Aerobic fitness, body weight, student demographic data, standardised test score data and school district demographic data were taken from school and district information. Parents reported additional demographic data.

Measures

  • Fitnessgram
  • demographic
  • overweight risk status (from CDC weight status cut-points)
  • California Achievement Tests version 6 (CAT6) and California Standards Tests (CST).
     

Results

Aerobic fitness significantly related to standardised test scores. BMI significantly inversely related to standardised test scores.

Association

+

Study limitations

Limitations to Fitnessgram as measure of aerobic fitness. Children’s efforts may have impacted upon Fitnessgram results.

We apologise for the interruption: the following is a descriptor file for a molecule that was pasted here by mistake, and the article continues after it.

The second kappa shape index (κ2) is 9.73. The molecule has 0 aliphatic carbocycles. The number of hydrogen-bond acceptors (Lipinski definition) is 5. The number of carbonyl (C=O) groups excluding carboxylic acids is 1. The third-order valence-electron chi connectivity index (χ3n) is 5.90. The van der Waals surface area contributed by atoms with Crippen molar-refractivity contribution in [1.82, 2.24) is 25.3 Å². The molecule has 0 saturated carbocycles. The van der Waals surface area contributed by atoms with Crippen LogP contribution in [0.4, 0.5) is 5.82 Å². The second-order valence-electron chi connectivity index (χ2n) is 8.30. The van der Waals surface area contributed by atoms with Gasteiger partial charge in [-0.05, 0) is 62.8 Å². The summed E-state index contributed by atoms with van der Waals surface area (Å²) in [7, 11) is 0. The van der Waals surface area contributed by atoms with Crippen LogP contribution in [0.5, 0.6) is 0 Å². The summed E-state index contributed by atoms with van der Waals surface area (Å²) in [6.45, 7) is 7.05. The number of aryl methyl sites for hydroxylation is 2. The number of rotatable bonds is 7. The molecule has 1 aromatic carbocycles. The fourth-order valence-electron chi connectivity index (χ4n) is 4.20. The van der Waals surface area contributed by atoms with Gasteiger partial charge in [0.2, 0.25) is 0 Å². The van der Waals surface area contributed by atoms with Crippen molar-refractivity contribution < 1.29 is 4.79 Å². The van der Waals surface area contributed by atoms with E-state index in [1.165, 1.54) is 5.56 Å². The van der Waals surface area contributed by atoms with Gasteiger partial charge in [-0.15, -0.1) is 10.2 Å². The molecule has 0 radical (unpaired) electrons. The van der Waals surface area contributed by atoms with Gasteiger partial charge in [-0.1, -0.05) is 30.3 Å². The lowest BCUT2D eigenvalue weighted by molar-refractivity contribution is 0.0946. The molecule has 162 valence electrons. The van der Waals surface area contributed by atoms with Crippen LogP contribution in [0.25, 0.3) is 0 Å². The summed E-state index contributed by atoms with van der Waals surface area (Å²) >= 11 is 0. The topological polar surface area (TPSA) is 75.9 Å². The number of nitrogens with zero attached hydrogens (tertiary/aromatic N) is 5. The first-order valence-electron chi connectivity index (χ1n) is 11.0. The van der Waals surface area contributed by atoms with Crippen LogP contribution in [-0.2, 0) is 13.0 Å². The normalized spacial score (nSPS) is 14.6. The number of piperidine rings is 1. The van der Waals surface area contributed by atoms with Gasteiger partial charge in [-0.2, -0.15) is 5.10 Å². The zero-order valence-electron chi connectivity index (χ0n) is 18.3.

Carlson, Fulton et.al. 2008, (Carlson et al., 2008) Centers for Disease Control and Prevention

Sample

5,316 kindergarten children nationally representative  sample from longitudinal study.

Methods

Teachers reported PE. Children were given maths and reading tests. Demographics collected from parents via telephone.

Measures

  • PE minutes per week collected from teachers
  • Maths and reading scores on item response theory scale.

Results

Girls who were enrolled in higher amounts of PE achieved higher maths and reading scores.

Association

+ (girls)
0 (boys) 

Study limitations

Time spent in PE self report and no reliability or validity assessment of this measure.

Castelli, Hillman, et. al. 2007, (Castelli, Hillman, Buck, & Erwin, 2007)  University of Illinois

Sample

259 3rd and 5th grade children at four public schools.

Methods

Children completed fitness testing and ISAT at school. 

Measures

  • Fitnessgram (muscle fitness, aerobic capacity, body composition) during PE
  • ISAT.